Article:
Both experienced twitchers and beginner birdwatchers can try their luck spotting hundreds of different bird species – some rare and endangered – amongst Melbourne's wetlands, rivers and creeks.
Western Treatment Plant
The Western Treatment Plant is one of the most popular sites for birdwatching in Victoria, with 284 species of birds recorded there from south eastern Australia and the east Asia.
The plant's lagoons, grasslands and coastline provide an ideal and varied habitat for birds with a permanent water supply, plenty of food, and little interference from humans.
You must apply for a permit to bird watch at the Western Treatment Plant. All visits must be registered and special permits obtained to access some areas.
Find out more about birdwatching at the Western Treatment Plant.
Eastern Treatment Plant
The Eastern Treatment Plant is home to a large native bird population, including many species of regional, state and national significance.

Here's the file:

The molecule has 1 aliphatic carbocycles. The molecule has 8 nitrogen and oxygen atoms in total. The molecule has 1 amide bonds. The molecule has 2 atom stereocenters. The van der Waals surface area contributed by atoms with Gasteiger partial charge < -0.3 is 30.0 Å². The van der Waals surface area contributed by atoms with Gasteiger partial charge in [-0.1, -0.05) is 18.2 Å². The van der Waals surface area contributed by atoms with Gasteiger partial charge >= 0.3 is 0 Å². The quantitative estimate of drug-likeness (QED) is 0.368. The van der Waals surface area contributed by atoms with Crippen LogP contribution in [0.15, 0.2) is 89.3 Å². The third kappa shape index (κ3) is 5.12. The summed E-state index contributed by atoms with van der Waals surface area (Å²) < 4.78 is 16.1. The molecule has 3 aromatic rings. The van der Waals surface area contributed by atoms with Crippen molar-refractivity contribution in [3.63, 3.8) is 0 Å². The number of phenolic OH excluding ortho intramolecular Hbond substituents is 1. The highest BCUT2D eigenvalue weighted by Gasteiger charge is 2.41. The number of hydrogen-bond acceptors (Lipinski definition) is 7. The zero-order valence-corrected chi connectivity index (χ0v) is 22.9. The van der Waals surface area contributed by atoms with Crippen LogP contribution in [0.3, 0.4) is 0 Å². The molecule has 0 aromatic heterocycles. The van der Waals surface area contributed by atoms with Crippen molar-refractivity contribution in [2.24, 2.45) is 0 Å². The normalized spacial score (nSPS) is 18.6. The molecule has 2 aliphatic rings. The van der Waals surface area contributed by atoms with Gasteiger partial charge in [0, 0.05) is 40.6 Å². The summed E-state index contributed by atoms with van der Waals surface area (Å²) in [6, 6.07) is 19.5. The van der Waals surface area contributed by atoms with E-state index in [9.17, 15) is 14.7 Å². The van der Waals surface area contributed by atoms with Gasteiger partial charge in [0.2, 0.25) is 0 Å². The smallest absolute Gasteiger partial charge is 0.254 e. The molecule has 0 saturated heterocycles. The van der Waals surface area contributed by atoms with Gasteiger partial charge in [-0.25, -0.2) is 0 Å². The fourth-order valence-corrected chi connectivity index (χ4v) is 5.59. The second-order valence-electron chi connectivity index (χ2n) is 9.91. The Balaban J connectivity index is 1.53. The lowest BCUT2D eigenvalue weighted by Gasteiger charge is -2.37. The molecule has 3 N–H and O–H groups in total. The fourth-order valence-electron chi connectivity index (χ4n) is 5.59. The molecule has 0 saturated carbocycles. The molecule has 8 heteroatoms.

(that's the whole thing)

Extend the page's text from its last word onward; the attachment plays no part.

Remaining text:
The plant provides habitat for large numbers of migratory waders. These birds arrive around August then leave for the northern hemisphere between February and May. Some travel up to 24,000 kilometres a year.
Regular bird counts are organised by BirdLife Australia at the Eastern Treatment Plant. Register your interest to be a volunteer for one of these monthly four-hour counts by contacting BirdLife Australia.
Find out more about birdwatching at the Eastern Treatment Plant.
The Edithvale-Seaford Wetland is the largest remaining natural wetland of its kind in the Port Phillip and Westernport region. It is estimated that at any one time, up to 7000 birds call Edithvale Seaford Wetland their home.
The wetland features an education display at the new Edithvale-Seaford Wetland Education Centre. There is also an extensive walking and bicycle track around the perimeter of both wetlands for birdwatching as well as elevated platforms across the area. You do not need a permit to bird watch here.
Find out more about birdwatching at the Edithvale-Seaford Wetland.
Other birdwatching locations
The Yarra River and Mullum-Mullum Creek also offer good opportunities for spotting feathered friends.